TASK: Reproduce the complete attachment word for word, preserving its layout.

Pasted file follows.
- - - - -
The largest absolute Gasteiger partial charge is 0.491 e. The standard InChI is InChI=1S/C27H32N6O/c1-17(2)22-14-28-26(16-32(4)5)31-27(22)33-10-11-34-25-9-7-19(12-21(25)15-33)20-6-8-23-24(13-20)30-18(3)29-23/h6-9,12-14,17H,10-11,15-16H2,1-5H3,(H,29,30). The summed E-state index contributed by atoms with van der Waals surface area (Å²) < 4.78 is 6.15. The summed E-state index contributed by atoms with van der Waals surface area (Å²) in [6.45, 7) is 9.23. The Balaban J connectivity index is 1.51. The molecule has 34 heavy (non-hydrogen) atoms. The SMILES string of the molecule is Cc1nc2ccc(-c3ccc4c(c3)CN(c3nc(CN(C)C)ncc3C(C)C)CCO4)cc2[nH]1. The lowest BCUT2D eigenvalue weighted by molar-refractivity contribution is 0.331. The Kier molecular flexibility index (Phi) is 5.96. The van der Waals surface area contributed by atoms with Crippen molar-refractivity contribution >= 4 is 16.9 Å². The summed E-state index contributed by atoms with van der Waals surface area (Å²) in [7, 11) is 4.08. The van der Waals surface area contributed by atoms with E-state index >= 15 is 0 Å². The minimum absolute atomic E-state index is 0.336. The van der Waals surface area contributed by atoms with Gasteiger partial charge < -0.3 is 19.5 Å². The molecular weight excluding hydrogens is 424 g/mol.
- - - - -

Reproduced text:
The largest absolute Gasteiger partial charge is 0.491 e. The standard InChI is InChI=1S/C27H32N6O/c1-17(2)22-14-28-26(16-32(4)5)31-27(22)33-10-11-34-25-9-7-19(12-21(25)15-33)20-6-8-23-24(13-20)30-18(3)29-23/h6-9,12-14,17H,10-11,15-16H2,1-5H3,(H,29,30). The summed E-state index contributed by atoms with van der Waals surface area (Å²) < 4.78 is 6.15. The summed E-state index contributed by atoms with van der Waals surface area (Å²) in [6.45, 7) is 9.23. The Balaban J connectivity index is 1.51. The molecule has 34 heavy (non-hydrogen) atoms. The SMILES string of the molecule is Cc1nc2ccc(-c3ccc4c(c3)CN(c3nc(CN(C)C)ncc3C(C)C)CCO4)cc2[nH]1. The lowest BCUT2D eigenvalue weighted by molar-refractivity contribution is 0.331. The Kier molecular flexibility index (Phi) is 5.96. The van der Waals surface area contributed by atoms with Crippen molar-refractivity contribution >= 4 is 16.9 Å². The summed E-state index contributed by atoms with van der Waals surface area (Å²) in [7, 11) is 4.08. The van der Waals surface area contributed by atoms with E-state index >= 15 is 0 Å². The minimum absolute atomic E-state index is 0.336. The van der Waals surface area contributed by atoms with Gasteiger partial charge < -0.3 is 19.5 Å². The molecular weight excluding hydrogens is 424 g/mol.